An Unparalleled Phenomenon

The team of archaeologists said the Amnya fort “was built many centuries before comparable enclosures first appeared in Europe, and that the early onset of this phenomenon in inland western Siberia “is unparalleled.” And similar to Göbekli Tepe in Turkey, this site also challenged the idea that permanent settlements, religious and defensive structures emerged with the birth of farming.

Previously, archaeologists had associated competition and conflict for resources with the Neolithic period, and not with earlier Mesolithic hunter-gatherer societies. The scientists said the ancient fortress “reshapes our understanding of early human societies, challenging the idea that only with the advent of agriculture would people have started to build permanent settlements with monumental architecture and have developed complex social structures”.

Top: aerial view of the Amnya river and promontory; bottom: general plan of Amnya I and II, showing location of excavation trenches and features visible in the surface relief (illustration by N. Golovanov, S. Krubeck & S. Juncker/ Antiquity Publications Ltd).

Top: aerial view of the Amnya river and promontory; bottom: general plan of Amnya I and II, showing location of excavation trenches and features visible in the surface relief (illustration by N. Golovanov, S. Krubeck & S. Juncker/ Antiquity Publications Ltd).

Fortified Landscapes Before the Rise of Farming

Colin Grier said, “new palaeobotanical and stratigraphical examinations” reveal that Western Siberian led “a sophisticated lifestyle based on the abundant resources of the taiga environment.” The taiga, also known as the “boreal forest,” is a biome characterized by its cold climate and dominated by coniferous trees.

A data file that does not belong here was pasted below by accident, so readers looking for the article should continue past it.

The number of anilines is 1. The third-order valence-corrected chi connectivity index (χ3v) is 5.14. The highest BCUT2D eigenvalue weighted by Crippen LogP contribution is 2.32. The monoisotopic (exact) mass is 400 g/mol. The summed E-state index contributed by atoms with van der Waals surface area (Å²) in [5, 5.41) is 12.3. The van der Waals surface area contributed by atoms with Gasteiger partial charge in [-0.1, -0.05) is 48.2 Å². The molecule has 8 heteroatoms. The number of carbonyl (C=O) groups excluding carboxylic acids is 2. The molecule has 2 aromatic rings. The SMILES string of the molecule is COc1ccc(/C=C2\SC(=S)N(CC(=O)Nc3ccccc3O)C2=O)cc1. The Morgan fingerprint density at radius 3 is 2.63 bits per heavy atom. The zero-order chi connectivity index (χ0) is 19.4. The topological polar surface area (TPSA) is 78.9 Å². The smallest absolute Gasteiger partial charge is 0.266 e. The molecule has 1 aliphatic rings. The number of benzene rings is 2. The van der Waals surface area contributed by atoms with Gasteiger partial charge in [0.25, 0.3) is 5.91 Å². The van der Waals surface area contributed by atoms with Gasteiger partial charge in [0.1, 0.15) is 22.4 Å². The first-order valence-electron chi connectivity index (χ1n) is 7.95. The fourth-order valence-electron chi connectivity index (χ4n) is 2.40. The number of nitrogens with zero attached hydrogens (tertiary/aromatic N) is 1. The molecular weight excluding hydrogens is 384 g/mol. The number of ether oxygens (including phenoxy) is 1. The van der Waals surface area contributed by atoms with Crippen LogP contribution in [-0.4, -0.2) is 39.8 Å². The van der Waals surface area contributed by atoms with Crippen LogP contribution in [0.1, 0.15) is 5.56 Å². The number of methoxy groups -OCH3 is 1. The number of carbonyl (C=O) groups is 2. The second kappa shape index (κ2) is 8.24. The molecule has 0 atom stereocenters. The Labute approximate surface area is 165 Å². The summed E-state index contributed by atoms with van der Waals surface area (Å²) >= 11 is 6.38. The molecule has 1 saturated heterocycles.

Evidence was also found that the Amnya I house pits were re-occupied in the early 6th century BC, and a fourth possible reoccupation in some of the Amnya II house pits occurred during the 4th century BC, in the Eneolithic phase.

In conclusion, the fortress marks the oldest hunter-gatherer defensive site in the north of Eurasia, and demonstrates that permanent fortified settlements were built a long time before the rise of the first farmers.

Top image: The oldest fortified settlement sits atop a section of land overlooking the Amnya River. Source: Nikita Golovanov/Antiquity Publications Ltd

By Ashley Cowie

References

Piezonka, Henny; Chairkina, Natalya et al. The world's oldest-known promontory fort: Amnya and the acceleration of hunter-gatherer diversity in Siberia 8000 years ago.. Antiquity Publications Ltd. Available at: https://www.cambridge.org/core/journals/antiquity/article/worlds-oldestknown-promontory-fort-amnya-and-the-acceleration-of-huntergatherer-diversity-in-siberia-8000-years-ago/90559E4105F93528A6552B36C7236259

 
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Ashley

Ashley is a Scottish historian, author, and documentary filmmaker presenting original perspectives on historical problems in accessible and exciting ways.

He was raised in Wick, a small fishing village in the county of Caithness on the north east coast of... Read More